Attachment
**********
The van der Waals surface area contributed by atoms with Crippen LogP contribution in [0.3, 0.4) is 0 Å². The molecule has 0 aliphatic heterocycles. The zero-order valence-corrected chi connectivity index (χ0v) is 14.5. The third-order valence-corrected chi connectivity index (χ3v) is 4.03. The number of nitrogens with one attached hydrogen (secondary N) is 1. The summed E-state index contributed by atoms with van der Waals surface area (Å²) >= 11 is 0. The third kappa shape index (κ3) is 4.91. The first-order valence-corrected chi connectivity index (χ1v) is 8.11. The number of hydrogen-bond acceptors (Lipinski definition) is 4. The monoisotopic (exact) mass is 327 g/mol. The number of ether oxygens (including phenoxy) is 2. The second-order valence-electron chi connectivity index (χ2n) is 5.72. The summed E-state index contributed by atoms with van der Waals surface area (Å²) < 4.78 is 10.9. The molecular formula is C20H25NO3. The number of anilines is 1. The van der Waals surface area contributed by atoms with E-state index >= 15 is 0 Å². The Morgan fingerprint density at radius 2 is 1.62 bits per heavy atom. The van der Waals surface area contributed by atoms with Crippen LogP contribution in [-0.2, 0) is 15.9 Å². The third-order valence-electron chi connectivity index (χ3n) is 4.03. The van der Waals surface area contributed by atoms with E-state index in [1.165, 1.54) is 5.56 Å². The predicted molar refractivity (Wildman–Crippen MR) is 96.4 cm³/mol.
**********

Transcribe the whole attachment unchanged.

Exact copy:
The van der Waals surface area contributed by atoms with Crippen LogP contribution in [0.3, 0.4) is 0 Å². The molecule has 0 aliphatic heterocycles. The zero-order valence-corrected chi connectivity index (χ0v) is 14.5. The third-order valence-corrected chi connectivity index (χ3v) is 4.03. The number of nitrogens with one attached hydrogen (secondary N) is 1. The summed E-state index contributed by atoms with van der Waals surface area (Å²) >= 11 is 0. The third kappa shape index (κ3) is 4.91. The first-order valence-corrected chi connectivity index (χ1v) is 8.11. The number of hydrogen-bond acceptors (Lipinski definition) is 4. The monoisotopic (exact) mass is 327 g/mol. The number of ether oxygens (including phenoxy) is 2. The second-order valence-electron chi connectivity index (χ2n) is 5.72. The summed E-state index contributed by atoms with van der Waals surface area (Å²) < 4.78 is 10.9. The molecular formula is C20H25NO3. The number of anilines is 1. The van der Waals surface area contributed by atoms with E-state index >= 15 is 0 Å². The Morgan fingerprint density at radius 2 is 1.62 bits per heavy atom. The van der Waals surface area contributed by atoms with Crippen LogP contribution in [-0.2, 0) is 15.9 Å². The third-order valence-electron chi connectivity index (χ3n) is 4.03. The van der Waals surface area contributed by atoms with E-state index in [1.165, 1.54) is 5.56 Å². The predicted molar refractivity (Wildman–Crippen MR) is 96.4 cm³/mol.